In other embodiments, the longitudinal channels 404 may simply provide a means to mechanically trap the cuttings therein. For instance, and referring now to FIGS. 5a and 5b, with continued reference to FIG. 4, a plurality of pockets 502 may be arranged longitudinally within the longitudinal channels 404 and axially offset from each other. Specifically, FIGS. 5a and 5b depict top and side cross-sectional views, respectively, of the guide support 316 having a plurality of pockets 502 arranged within the longitudinal channels 404. In some embodiments, the pockets may be mesh structures made from rigid or flexible materials such as, but not limited to, metals, plastics, rubbers and elastomers, carbon fiber, combinations thereof, and the like. Each pocket may define an entrance 504 (FIG. 5b) into the pocket 502 on its downhole end, but taper or otherwise close at its uphole end, thereby providing a cage-like structure.

In operation, debris and cuttings flowing within the longitudinal channels 404 may enter into the various pockets 502 via the corresponding entrances 504 and thereby become trapped therein. Moreover, as illustrated, the pockets 502 may be arranged substantially flush with the guide support 316 such that the mill 304 (FIG. 4) is able to be pulled back through the guide support 316 after milling operations have ceased. In one or more additional embodiments, however, the cuttings and/or debris could be mechanically trapped within the longitudinal channels 404 using a fiber cord that is configured to entangle the debris.

As will be appreciated by those skilled in the art, the longitudinal channels 404 may prove advantageous, especially in applications where the guide support 316 is arranged in a long horizontal section of the main wellbore 122 (FIGS. 1 and 2) where it is difficult to flush or otherwise circulate the cuttings and debris out of the main wellbore 122. Instead of attempting to flush the cuttings and/or debris out of the main wellbore 122, the longitudinal channels 404 provide a place for the cuttings and debris to reside until after the milling system 300 (FIGS. 3a and 3b) has begun to be retrieved to the well surface, or during the whole process of retrieving the milling system 300 to the well surface.

Referring again to FIGS. 3a and 3b, once the casing exit 132 (FIGS. 1,2, and 4) is properly milled or otherwise formed, the milling system 300 can then be retrieved back to the well surface. To accomplish this, the mill 304 and guide block 318 are retracted or otherwise pulled back towards the sleeve 310 (i.e., the left direction in FIG. 3b) so that the stem 306 can once again be properly coupled to the shroud 302. As the pistons 308 engage the angled piston guides 312, the stem 306, the mill 304, and the guide block 318 are axially and rotationally locked (e.g., aligned) within the shroud 302 for proper retrieval to the well surface. Moreover, once the pistons 308 properly engage the piston guides 312, each piston 308 will be aligned with a corresponding perforation 314 defined in the shroud 302.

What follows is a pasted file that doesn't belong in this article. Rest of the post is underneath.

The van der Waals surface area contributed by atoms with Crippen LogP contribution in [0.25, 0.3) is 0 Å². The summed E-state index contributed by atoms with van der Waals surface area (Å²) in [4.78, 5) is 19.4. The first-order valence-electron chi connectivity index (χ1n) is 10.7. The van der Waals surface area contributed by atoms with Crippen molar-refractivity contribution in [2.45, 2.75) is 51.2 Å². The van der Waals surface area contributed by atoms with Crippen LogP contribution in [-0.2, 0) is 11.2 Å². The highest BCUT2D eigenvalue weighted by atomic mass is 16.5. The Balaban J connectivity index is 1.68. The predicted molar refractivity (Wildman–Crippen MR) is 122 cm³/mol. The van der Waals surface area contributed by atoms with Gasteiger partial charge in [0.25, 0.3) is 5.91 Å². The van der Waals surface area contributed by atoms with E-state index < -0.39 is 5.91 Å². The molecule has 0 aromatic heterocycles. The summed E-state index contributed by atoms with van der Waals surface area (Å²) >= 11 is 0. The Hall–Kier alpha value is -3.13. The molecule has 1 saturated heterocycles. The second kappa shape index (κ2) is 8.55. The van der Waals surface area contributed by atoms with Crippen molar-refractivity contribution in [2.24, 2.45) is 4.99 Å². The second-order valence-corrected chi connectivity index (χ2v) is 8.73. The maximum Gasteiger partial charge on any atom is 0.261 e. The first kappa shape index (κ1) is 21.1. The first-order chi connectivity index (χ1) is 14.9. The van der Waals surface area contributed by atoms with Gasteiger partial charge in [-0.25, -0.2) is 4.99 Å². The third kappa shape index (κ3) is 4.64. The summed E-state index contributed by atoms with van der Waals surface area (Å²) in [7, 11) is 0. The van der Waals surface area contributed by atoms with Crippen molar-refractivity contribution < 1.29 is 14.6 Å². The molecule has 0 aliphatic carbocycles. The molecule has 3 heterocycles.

Upon proper alignment of the pistons 308 with a corresponding perforation 314, the pistons 308 may then be extended radially outward into the perforations 314 to re-secure the stem 306, the mill 304, and the guide block 318 to the shroud 302. In some embodiments, the pistons 308 are extended into the perforations 314 by ceasing the circulation of drilling fluid through the milling system 300, which allows the springs in each piston 308 to naturally bias the corresponding piston 308 radially outward. In other embodiments, the pistons 308 may be actuated radially outward mechanically, hydraulically, combinations thereof, or the like, without departing from the scope of the disclosure.

Again, as noted above, in some embodiments the pistons 308 may be replaced with a collet or similar securing means configured to provide an axial force coupling and a key configured to provide a radial force coupling. The collet and key assembly may equally be configured to re-secure the stem 306, the mill 304, and the guide block 318 to the shroud 302. What is desired is the ability to engage the mill 304 in the retracted position so that it can be verified at the surface that it is actually retracted. Those skilled in the art will readily appreciate that if one can set weight down on the drill string 120 (FIG. 2) and the mill 304 does not advance downhole, or if one can build torque on the drill string 120, these would be surface indications that the mill 304 is appropriately in its retracted position.

Referring now to FIGS. 6a and 6b, illustrated are partial cross-sectional views of another exemplary milling system 600, according to one or more embodiments. The milling system 600 may be similar in some respects to the milling system 300 of FIGS. 3a and 3b, and therefore may be best understood with reference thereto, where like numerals will indicate like elements not described again in detail. As shown in FIG. 6a, the shroud 302 may again define one or more perforations 314, each being configured to potentially receive a corresponding piston 308 therein in order to secure the stem 306, the mill 304, and the guide block 318 to the shroud 302 for delivery and/or retrieval.